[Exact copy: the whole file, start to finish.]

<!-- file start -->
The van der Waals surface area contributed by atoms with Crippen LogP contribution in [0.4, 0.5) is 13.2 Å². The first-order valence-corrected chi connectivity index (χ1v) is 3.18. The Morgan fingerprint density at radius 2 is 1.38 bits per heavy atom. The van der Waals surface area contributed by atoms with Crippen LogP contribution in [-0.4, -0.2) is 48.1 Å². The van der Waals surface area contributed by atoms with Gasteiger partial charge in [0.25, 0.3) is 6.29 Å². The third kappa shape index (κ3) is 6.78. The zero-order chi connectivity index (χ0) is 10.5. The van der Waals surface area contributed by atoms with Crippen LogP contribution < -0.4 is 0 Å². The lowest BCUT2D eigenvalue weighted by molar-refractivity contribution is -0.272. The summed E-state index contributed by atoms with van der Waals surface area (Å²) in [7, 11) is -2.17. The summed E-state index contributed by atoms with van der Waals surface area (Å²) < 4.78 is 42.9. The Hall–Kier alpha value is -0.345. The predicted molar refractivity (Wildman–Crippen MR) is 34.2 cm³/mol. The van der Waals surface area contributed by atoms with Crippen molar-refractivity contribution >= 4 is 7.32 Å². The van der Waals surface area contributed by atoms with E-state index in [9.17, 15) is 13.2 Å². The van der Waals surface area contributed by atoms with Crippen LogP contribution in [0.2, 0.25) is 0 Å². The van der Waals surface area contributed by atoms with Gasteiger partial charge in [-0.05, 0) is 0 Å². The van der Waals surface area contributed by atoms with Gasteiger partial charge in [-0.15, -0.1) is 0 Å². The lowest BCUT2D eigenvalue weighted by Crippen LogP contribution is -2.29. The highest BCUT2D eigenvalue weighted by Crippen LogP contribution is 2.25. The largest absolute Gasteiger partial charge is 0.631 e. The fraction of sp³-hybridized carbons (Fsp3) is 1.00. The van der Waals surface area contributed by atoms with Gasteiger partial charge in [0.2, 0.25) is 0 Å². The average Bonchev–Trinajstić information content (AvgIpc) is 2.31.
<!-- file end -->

The van der Waals surface area contributed by atoms with Crippen LogP contribution in [0.4, 0.5) is 13.2 Å². The first-order valence-corrected chi connectivity index (χ1v) is 3.18. The Morgan fingerprint density at radius 2 is 1.38 bits per heavy atom. The van der Waals surface area contributed by atoms with Crippen LogP contribution in [-0.4, -0.2) is 48.1 Å². The van der Waals surface area contributed by atoms with Gasteiger partial charge in [0.25, 0.3) is 6.29 Å². The third kappa shape index (κ3) is 6.78. The zero-order chi connectivity index (χ0) is 10.5. The van der Waals surface area contributed by atoms with Crippen LogP contribution < -0.4 is 0 Å². The lowest BCUT2D eigenvalue weighted by molar-refractivity contribution is -0.272. The summed E-state index contributed by atoms with van der Waals surface area (Å²) in [7, 11) is -2.17. The summed E-state index contributed by atoms with van der Waals surface area (Å²) < 4.78 is 42.9. The Hall–Kier alpha value is -0.345. The predicted molar refractivity (Wildman–Crippen MR) is 34.2 cm³/mol. The van der Waals surface area contributed by atoms with Crippen molar-refractivity contribution >= 4 is 7.32 Å². The van der Waals surface area contributed by atoms with E-state index in [9.17, 15) is 13.2 Å². The van der Waals surface area contributed by atoms with Crippen LogP contribution in [0.2, 0.25) is 0 Å². The van der Waals surface area contributed by atoms with Gasteiger partial charge in [-0.05, 0) is 0 Å². The van der Waals surface area contributed by atoms with Gasteiger partial charge in [-0.15, -0.1) is 0 Å². The lowest BCUT2D eigenvalue weighted by Crippen LogP contribution is -2.29. The highest BCUT2D eigenvalue weighted by Crippen LogP contribution is 2.25. The largest absolute Gasteiger partial charge is 0.631 e. The fraction of sp³-hybridized carbons (Fsp3) is 1.00. The van der Waals surface area contributed by atoms with Gasteiger partial charge in [0.2, 0.25) is 0 Å². The average Bonchev–Trinajstić information content (AvgIpc) is 2.31.